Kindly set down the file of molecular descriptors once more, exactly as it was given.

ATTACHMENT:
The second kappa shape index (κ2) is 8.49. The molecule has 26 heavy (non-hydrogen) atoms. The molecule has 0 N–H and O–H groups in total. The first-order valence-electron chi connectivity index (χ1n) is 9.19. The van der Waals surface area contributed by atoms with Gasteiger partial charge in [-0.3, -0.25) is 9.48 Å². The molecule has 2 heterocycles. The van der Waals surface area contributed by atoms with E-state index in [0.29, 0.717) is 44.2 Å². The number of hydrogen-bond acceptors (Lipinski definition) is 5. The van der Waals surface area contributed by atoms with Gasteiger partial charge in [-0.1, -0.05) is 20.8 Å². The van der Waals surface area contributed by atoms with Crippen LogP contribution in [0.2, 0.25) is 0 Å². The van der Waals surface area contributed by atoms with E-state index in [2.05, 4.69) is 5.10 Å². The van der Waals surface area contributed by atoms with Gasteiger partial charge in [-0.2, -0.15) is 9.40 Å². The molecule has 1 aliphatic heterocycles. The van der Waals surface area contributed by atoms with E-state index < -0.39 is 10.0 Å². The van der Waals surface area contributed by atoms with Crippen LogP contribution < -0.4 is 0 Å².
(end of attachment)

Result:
The second kappa shape index (κ2) is 8.49. The molecule has 26 heavy (non-hydrogen) atoms. The molecule has 0 N–H and O–H groups in total. The first-order valence-electron chi connectivity index (χ1n) is 9.19. The van der Waals surface area contributed by atoms with Gasteiger partial charge in [-0.3, -0.25) is 9.48 Å². The molecule has 2 heterocycles. The van der Waals surface area contributed by atoms with E-state index in [0.29, 0.717) is 44.2 Å². The number of hydrogen-bond acceptors (Lipinski definition) is 5. The van der Waals surface area contributed by atoms with Gasteiger partial charge in [-0.1, -0.05) is 20.8 Å². The van der Waals surface area contributed by atoms with Crippen LogP contribution in [0.2, 0.25) is 0 Å². The van der Waals surface area contributed by atoms with E-state index in [2.05, 4.69) is 5.10 Å². The van der Waals surface area contributed by atoms with Gasteiger partial charge in [-0.2, -0.15) is 9.40 Å². The molecule has 1 aliphatic heterocycles. The van der Waals surface area contributed by atoms with E-state index < -0.39 is 10.0 Å². The van der Waals surface area contributed by atoms with Crippen LogP contribution < -0.4 is 0 Å².